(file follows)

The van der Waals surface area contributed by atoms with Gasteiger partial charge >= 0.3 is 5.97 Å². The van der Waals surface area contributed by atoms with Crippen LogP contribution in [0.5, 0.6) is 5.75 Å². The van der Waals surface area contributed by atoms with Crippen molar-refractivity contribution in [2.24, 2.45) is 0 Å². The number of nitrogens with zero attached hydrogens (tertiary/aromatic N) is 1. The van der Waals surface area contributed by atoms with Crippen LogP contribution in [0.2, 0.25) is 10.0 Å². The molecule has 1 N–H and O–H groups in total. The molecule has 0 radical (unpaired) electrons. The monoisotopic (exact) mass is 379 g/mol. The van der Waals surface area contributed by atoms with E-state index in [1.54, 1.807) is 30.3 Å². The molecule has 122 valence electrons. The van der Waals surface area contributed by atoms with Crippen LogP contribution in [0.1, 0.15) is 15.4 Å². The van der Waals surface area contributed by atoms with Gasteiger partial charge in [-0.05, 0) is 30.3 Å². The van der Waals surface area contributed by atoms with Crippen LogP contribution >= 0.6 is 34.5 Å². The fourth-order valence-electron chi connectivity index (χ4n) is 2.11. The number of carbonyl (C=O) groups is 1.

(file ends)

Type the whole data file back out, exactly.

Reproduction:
The van der Waals surface area contributed by atoms with Gasteiger partial charge >= 0.3 is 5.97 Å². The van der Waals surface area contributed by atoms with Crippen LogP contribution in [0.5, 0.6) is 5.75 Å². The van der Waals surface area contributed by atoms with Crippen molar-refractivity contribution in [2.24, 2.45) is 0 Å². The number of nitrogens with zero attached hydrogens (tertiary/aromatic N) is 1. The van der Waals surface area contributed by atoms with Crippen LogP contribution in [0.2, 0.25) is 10.0 Å². The molecule has 1 N–H and O–H groups in total. The molecule has 0 radical (unpaired) electrons. The monoisotopic (exact) mass is 379 g/mol. The van der Waals surface area contributed by atoms with E-state index in [1.54, 1.807) is 30.3 Å². The molecule has 122 valence electrons. The van der Waals surface area contributed by atoms with Crippen LogP contribution in [0.1, 0.15) is 15.4 Å². The van der Waals surface area contributed by atoms with Gasteiger partial charge in [-0.05, 0) is 30.3 Å². The van der Waals surface area contributed by atoms with Crippen LogP contribution >= 0.6 is 34.5 Å². The fourth-order valence-electron chi connectivity index (χ4n) is 2.11. The number of carbonyl (C=O) groups is 1.